The 2012 killing of Regina Martínez, who was investigating links between organised crime and politics, began a wave of violence in the most dangerous country to be a reporter
Regina Martínez Pérez was considered an enemy of the state. The 48-year-old journalist had made powerful foes investigating allegations of collusion between political leaders, security forces and narcotraffickers in the Mexican region of Veracruz.
She was a source of irritation for four consecutive state governors, highlighting violence, abuses of power and cover-ups in the pages of Mexico’s foremost investigative news magazine, Proceso.
Her stories highlighted horrific episodes such as the case of an elderly indigenous woman who was beaten, raped and left for dead by soldiers, and the torture and massacre of passengers on a local bus.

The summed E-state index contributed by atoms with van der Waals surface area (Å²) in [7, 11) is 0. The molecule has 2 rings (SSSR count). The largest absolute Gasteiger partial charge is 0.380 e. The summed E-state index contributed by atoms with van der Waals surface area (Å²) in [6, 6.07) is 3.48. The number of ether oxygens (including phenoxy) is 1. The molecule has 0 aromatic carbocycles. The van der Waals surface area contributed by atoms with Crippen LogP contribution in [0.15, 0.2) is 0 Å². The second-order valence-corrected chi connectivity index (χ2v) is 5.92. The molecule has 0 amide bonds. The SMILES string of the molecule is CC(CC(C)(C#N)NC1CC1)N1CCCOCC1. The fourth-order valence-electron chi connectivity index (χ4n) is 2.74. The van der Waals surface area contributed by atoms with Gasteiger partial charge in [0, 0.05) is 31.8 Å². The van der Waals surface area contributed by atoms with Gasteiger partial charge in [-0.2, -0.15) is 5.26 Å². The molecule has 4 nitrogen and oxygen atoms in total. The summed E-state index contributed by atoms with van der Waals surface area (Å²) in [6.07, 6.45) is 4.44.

Known to her friends as La Chaparrita or “Shorty”, Martínez was a 4ft 11in chain-smoker who found solace tending her garden. She was also a fearless investigator of gangland executions, police assassins, forced disappearances, and corruption schemes.
“Her work was her life,” said close friend and colleague Norma Trujillo. “She was really interested in social issues, human rights violations. She was close to the people. That was her superpower.”
Martínez was murdered on 28 April 2012 in her modest bungalow in the state capital, Xalapa. She fought back but was overpowered by an assailant who beat her badly and broke her jaw before asphyxiating her with a dishtowel.
Read the full article: Murder in Mexico: journalists caught in the crosshairs
Courtesy: The Guardian